Hi.

My name is Hannah, and I am a Sydney based freelance travel writer. Tales & Trails is a collection of my stories, tips, tricks, snaps and videos I have created along the way. I hope you enjoy them x

A Guide to Vietnamese Street Food ....

A Guide to Vietnamese Street Food ....

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Before visiting Vietnam I already loved the cuisine thanks to the exploding popularity of Vietnamese food in Australia. Although there are many good places to try here at home, nothing beats the real thing and I spent my 10 days in Vietnam eating my way through the country the best way possible – on the street. My suggestion is to ditch any restaurant reservations you have and eat like the locals do, you will have some of the best food you will ever taste.

How to find good street food:

  • If you see small plastic table and chairs – gravitate towards them. No, this isn’t a set up for a kids party, this is just how to eat in Vietnam. If you see local people gathering around them, join in. If they look at you funny, this is a good sign, it means they don’t accommodate for tourists and their food is authentic.
  • If you see people standing around or visiting a glass box with a lady standing behind it, line up. This usually means she is preparing delicious food, like banh mi, made to order.
  • If you see a congregation of scooters on the street, it usually means there is a congregation of locals enjoying lunch. Where ever the locals are eating, you should be eating.
  • If you want a coffee, listen for the loud pop or techno music and look out for lots of people sitting around – this is usually a good sign of a great coffee shop.

The best Vietnamese street foods to try:

Phở bò (beef noodle soup) – This is the bacon and eggs of Vietnam and the breakfast of champions. Pho (pronounced ‘fur’) is made from thinly sliced rare beef thrown into a steaming soup with rice noodles. Add chilli, bean shouts, lime and fresh herbs to suit your taste and enjoy.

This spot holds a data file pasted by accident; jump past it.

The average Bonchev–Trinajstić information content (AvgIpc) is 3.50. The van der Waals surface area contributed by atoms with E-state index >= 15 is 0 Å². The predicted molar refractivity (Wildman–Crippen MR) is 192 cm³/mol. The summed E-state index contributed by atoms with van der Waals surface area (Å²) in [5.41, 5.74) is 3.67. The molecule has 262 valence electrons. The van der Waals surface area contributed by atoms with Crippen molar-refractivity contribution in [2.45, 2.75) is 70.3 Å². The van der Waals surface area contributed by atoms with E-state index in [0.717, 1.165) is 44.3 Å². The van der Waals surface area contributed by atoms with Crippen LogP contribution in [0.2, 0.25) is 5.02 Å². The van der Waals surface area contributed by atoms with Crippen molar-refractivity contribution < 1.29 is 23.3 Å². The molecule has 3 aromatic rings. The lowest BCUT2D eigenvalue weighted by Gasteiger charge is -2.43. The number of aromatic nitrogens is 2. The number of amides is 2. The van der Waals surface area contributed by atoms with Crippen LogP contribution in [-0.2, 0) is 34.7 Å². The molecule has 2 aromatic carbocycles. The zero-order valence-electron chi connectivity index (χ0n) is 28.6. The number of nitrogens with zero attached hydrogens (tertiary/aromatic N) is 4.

Bánh mì (sandwich) –Thanks to the French influence, the Vietnamese have become masters at making the perfect baguette. You can fill our banh me with any combo you like – my favourite being the traditional roast pork with pate, chilli and fresh salad.

Cà phê (Iced Coffee) - Coffee in Vietnam is made with condensed milk and the results are phenomenal – icy, sweet and strong coffee make for the perfect combination.

Cao lầu (pork noodles) is a regional Vietnamese dish made with noodles, pork, and local greens, that is only found in the town of Hội An, in the Quang Nam Province of central Vietnam.

Cháo vịt-(duck noodles)- This dish is light, refreshing and made from shredded roasted duck with noodles, fresh vegetables and fried noodles for an extra crunch all swimming in a sweet sauce.

Cơm tấm (broken rice) – perhaps one of the most famous street foods is made from small rice, pork chops, fried eggs, sliced cucumber and tomatoes all brought together with a chilli flavoured fish sauce.

Gỏi cuốn (rice paper rolls) – another very popular dish in Australia which originated in Vietnam – fresh sheets of rice paper filled with vermicelli noodles, prawns and vegetables dipped in a sweet peanutty soy sauce.

There are just a few, there a millions more and I would love you to let me know which are your favourites so I can try them next time if I haven't already.

Oink oink,

Truffle Pig.

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